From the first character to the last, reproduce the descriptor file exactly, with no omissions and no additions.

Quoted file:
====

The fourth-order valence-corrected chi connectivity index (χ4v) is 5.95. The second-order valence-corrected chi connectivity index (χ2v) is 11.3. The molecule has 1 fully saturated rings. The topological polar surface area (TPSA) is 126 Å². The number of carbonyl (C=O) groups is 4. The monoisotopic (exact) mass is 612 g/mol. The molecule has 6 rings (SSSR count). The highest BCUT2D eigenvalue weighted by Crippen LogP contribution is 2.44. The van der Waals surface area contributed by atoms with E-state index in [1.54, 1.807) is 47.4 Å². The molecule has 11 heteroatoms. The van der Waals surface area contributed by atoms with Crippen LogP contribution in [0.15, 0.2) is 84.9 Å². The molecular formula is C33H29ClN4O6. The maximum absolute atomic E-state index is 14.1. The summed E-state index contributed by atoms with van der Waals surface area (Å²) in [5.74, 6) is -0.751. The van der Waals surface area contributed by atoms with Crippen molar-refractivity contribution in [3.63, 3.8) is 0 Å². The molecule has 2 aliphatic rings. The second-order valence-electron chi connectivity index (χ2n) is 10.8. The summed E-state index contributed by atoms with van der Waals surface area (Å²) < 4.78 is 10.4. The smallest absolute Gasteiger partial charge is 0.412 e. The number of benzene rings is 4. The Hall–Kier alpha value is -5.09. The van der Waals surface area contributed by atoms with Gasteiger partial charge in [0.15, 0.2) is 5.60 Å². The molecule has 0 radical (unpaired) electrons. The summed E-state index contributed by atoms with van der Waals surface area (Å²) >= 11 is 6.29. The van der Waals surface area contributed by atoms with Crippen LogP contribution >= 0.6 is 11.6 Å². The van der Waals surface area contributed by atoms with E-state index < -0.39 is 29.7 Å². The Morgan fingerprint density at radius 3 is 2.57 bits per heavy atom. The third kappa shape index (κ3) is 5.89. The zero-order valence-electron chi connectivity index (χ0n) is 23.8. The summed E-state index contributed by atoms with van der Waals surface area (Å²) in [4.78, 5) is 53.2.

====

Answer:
The fourth-order valence-corrected chi connectivity index (χ4v) is 5.95. The second-order valence-corrected chi connectivity index (χ2v) is 11.3. The molecule has 1 fully saturated rings. The topological polar surface area (TPSA) is 126 Å². The number of carbonyl (C=O) groups is 4. The monoisotopic (exact) mass is 612 g/mol. The molecule has 6 rings (SSSR count). The highest BCUT2D eigenvalue weighted by Crippen LogP contribution is 2.44. The van der Waals surface area contributed by atoms with E-state index in [1.54, 1.807) is 47.4 Å². The molecule has 11 heteroatoms. The van der Waals surface area contributed by atoms with Crippen LogP contribution in [0.15, 0.2) is 84.9 Å². The molecular formula is C33H29ClN4O6. The maximum absolute atomic E-state index is 14.1. The summed E-state index contributed by atoms with van der Waals surface area (Å²) in [5.74, 6) is -0.751. The van der Waals surface area contributed by atoms with Crippen molar-refractivity contribution in [3.63, 3.8) is 0 Å². The molecule has 2 aliphatic rings. The second-order valence-electron chi connectivity index (χ2n) is 10.8. The summed E-state index contributed by atoms with van der Waals surface area (Å²) < 4.78 is 10.4. The smallest absolute Gasteiger partial charge is 0.412 e. The number of benzene rings is 4. The Hall–Kier alpha value is -5.09. The van der Waals surface area contributed by atoms with Gasteiger partial charge in [0.15, 0.2) is 5.60 Å². The molecule has 0 radical (unpaired) electrons. The summed E-state index contributed by atoms with van der Waals surface area (Å²) >= 11 is 6.29. The van der Waals surface area contributed by atoms with Crippen LogP contribution >= 0.6 is 11.6 Å². The van der Waals surface area contributed by atoms with E-state index < -0.39 is 29.7 Å². The Morgan fingerprint density at radius 3 is 2.57 bits per heavy atom. The third kappa shape index (κ3) is 5.89. The zero-order valence-electron chi connectivity index (χ0n) is 23.8. The summed E-state index contributed by atoms with van der Waals surface area (Å²) in [4.78, 5) is 53.2.